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The Sirens Sound Review 12/24/17

The band’s second studio album stands out as a comprehensive collection of rock songs with a diverse and experimental edge.

Davenport Rex is a music project based in Detroit, Michigan. Their sound is diverse and challenging, yet accessible and appealing. The band’s music stands out as a combination of tasteful progressive rock, with shades of various influences, ranging from alternative to symphonic hard rock, just to mention a few.

“Deux” is the most recent studio effort from the band, and it is a collection of 10 brand new tracks. With their second release, the group set out to create an intricate sound that marks significant development and growth. Opening track, “Shine”, immediately stands out for the beautiful relationship between the fascinating guitar arpeggios and the drum patterns, which lock in together perfectly. The evolving song structure is the first hint of the band’s progressive nature, which shines through even more on other tracks, such as “Bonfires” or “Someday”. On the album, there is also room for melancholic ballads such as “Stolen Heart”, which is filled with lush textures and amazing atmospheres.

One of my favorite songs on the album is certainly “Day After Day”, which strikes me as a perfect combination of the band’s most accessible songwriting and their most experimental nature. “This Old House” is another musical moment that’s worthy of being mentioned as a highlight of this album. The second track of this release is particularly striking, because the vocals have a great rock edge, yet the track has a mid-tempo mood that echoes some of the best alternative rock groups out there, including Pearl Jam or Alice In Chains, just to mention a few.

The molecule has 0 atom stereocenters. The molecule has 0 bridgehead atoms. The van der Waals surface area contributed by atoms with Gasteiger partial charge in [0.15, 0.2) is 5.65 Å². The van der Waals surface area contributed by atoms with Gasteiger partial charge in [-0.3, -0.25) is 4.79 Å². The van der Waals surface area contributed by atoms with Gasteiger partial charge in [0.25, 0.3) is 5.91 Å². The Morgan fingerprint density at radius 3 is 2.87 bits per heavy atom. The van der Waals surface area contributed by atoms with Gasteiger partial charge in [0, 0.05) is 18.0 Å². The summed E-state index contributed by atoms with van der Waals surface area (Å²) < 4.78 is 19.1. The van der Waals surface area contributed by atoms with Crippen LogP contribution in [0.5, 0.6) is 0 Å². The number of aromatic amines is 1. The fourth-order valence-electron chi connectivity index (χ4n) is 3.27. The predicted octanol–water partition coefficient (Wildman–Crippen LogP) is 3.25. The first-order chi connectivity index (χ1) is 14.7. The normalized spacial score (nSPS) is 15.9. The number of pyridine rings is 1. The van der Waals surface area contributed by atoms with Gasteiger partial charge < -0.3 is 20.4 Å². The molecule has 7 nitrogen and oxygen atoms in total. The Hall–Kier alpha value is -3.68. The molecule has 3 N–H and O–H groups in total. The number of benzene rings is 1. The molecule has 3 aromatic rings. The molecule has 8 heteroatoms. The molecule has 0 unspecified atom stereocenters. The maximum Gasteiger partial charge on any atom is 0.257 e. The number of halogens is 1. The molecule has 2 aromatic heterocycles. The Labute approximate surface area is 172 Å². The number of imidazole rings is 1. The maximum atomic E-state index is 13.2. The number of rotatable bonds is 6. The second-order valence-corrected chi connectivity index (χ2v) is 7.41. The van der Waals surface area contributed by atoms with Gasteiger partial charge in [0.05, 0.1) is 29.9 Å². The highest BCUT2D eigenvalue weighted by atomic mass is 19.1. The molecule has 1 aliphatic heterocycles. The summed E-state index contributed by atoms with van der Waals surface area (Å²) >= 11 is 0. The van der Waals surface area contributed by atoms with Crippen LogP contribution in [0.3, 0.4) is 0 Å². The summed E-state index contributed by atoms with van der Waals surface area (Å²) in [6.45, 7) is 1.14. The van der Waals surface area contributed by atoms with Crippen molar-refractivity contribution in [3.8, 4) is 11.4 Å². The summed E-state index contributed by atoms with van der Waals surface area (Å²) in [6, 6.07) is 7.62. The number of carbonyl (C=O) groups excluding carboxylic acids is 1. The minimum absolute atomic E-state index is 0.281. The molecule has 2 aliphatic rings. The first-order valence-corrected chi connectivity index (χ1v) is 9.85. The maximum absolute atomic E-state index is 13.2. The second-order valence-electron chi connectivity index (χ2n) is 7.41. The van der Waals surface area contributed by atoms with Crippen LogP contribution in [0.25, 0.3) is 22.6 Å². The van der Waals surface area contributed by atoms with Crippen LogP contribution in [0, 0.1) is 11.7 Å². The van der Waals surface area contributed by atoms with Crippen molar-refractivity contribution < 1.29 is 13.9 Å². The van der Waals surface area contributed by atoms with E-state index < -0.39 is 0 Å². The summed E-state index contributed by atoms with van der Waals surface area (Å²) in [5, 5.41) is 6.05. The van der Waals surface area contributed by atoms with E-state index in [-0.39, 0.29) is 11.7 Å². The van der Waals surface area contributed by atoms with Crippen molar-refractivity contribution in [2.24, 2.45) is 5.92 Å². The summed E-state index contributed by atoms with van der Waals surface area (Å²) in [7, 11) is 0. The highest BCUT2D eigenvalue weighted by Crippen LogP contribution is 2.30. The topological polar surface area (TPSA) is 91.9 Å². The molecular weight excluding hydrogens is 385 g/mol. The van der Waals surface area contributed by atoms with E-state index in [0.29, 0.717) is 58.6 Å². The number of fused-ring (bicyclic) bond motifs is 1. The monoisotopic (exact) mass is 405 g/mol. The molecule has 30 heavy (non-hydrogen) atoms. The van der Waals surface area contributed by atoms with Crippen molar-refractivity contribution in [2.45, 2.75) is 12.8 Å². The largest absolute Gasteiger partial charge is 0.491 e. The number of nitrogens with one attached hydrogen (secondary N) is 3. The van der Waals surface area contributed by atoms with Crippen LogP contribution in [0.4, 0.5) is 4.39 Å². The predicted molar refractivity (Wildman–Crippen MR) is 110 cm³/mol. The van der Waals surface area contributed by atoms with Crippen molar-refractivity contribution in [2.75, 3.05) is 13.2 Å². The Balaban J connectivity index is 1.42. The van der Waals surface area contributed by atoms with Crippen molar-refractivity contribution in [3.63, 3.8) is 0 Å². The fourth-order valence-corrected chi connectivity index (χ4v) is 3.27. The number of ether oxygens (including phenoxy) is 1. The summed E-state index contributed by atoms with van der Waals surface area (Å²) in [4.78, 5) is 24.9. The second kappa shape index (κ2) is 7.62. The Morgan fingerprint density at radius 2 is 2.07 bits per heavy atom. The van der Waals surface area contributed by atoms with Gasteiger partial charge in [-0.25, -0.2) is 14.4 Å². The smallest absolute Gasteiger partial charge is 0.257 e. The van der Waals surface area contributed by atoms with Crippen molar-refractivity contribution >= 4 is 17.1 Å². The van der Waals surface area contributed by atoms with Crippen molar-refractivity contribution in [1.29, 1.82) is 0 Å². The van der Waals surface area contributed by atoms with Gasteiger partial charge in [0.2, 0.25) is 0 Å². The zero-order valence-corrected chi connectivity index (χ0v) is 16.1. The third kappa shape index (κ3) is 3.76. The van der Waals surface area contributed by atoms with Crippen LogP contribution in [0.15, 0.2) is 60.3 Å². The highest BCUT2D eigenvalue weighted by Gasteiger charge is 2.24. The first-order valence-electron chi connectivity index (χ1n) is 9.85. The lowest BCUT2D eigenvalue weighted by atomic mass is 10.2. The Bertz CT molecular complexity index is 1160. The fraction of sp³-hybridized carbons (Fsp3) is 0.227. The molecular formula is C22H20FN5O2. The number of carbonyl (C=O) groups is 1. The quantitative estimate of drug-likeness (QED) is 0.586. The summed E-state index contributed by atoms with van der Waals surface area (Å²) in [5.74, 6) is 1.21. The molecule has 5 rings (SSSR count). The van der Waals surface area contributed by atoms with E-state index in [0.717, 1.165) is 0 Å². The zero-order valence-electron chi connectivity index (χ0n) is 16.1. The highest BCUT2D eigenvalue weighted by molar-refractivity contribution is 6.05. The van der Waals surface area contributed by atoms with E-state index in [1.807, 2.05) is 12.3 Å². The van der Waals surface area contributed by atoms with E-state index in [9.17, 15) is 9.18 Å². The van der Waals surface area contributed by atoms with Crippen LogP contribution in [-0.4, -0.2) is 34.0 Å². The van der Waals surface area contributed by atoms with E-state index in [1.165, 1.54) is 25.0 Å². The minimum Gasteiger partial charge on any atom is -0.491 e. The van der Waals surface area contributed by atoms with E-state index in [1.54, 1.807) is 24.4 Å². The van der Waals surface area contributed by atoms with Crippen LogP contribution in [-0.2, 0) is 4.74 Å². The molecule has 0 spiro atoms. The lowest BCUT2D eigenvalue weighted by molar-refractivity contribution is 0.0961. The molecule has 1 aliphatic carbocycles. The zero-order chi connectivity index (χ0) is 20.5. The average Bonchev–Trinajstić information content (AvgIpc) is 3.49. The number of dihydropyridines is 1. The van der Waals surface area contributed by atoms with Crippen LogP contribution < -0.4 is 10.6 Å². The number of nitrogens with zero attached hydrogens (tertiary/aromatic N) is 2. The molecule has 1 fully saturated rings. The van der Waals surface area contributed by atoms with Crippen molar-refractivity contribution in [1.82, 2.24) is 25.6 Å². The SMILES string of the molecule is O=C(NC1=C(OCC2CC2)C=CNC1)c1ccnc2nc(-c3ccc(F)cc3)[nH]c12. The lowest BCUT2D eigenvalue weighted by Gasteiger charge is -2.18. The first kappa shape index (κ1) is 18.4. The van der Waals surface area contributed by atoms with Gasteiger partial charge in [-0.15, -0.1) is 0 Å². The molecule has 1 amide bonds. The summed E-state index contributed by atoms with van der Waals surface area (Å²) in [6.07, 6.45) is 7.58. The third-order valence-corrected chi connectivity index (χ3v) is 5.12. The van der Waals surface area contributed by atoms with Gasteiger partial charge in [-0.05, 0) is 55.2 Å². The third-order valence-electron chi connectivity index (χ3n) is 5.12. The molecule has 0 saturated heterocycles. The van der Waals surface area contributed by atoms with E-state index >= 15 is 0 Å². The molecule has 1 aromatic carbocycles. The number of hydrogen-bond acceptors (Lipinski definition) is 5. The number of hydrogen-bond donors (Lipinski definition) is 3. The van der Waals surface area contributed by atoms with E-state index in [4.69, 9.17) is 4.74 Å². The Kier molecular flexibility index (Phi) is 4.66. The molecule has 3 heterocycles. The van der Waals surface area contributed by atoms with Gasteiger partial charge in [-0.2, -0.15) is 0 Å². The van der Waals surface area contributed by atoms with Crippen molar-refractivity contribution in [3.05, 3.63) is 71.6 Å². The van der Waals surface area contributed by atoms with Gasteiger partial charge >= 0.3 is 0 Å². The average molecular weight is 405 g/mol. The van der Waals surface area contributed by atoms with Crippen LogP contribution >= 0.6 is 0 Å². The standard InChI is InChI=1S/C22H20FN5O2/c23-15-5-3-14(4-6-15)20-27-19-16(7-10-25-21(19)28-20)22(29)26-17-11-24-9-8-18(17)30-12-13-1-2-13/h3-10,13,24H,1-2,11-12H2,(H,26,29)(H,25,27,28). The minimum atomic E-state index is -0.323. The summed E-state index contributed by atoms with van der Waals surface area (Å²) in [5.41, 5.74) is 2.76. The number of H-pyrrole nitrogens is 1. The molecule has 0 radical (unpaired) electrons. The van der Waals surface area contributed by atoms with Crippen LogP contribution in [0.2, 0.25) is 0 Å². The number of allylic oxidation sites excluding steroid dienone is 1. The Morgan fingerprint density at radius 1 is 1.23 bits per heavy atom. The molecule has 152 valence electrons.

In conclusion, there are many progressive rock groups out there who try to channel different influences. The endeavor can be risky at times, because attempts at creating diverse music can sometimes fall off the mark and turn into pure indulgence. On the other hand, Davenport Rex truly managed to capture something of value with their new work, creating a genuinely kaleidoscopic collection of music that’s fun to listen to.

Divide & Conquer Music Review 12/15/17

Jim Murphy and Dave Gillespie met in jazz band in college. They quickly developed a friendship and formed Davenport Rex. Last October they released their second album entitled Deux. There wasn’t much jazz on the album but instead it felt more firmly grounded in progressive rock.

The band gets going with “Shine” which was a catchy, well delivered song. It did veer towards a more traditional rock sound in my opinion. In fact there was an ’80s flavor somewhere in there that was hard to pinpoint between the production aesthetics and vocal delivery.

Up next is “This Old House.” I really liked this song because of the dynamics and the different places it went. It started with an acoustic guitar progression and vocals before dematerializing in ambience before the drums, bass and organ are introduced. Speaking of that ’80s influence I was definitely reminded of that on the chorus and on the verse with Pink Floyd-esque guitar solos. There's no doubt it was an ambitious song.

“Someday” was a highlight for me. The song was emotionally resonant and more melancholy and thought provoking. I also thought the vocals really shined here. Great stuff.

“Lullaby” has a reflective, coming of age type quality to it which was enjoyable. I think some of the more progressive elements of the music comes out in “Bonfires.” It’s around the three-minute mark where the band gets experimental by implementing digital sounding orchestral elements before working their way to a rocking chorus.

As the album progress there was a lot to appreciate, “I’m Waiting,” “So Sorry” and “Simple Love” were the other standouts.

​Deux was a really good album overall. The songs were dense  and obviously meticulously created. On top of that the album had a good flow with ten tracks and didn’t feel like it went on too long.

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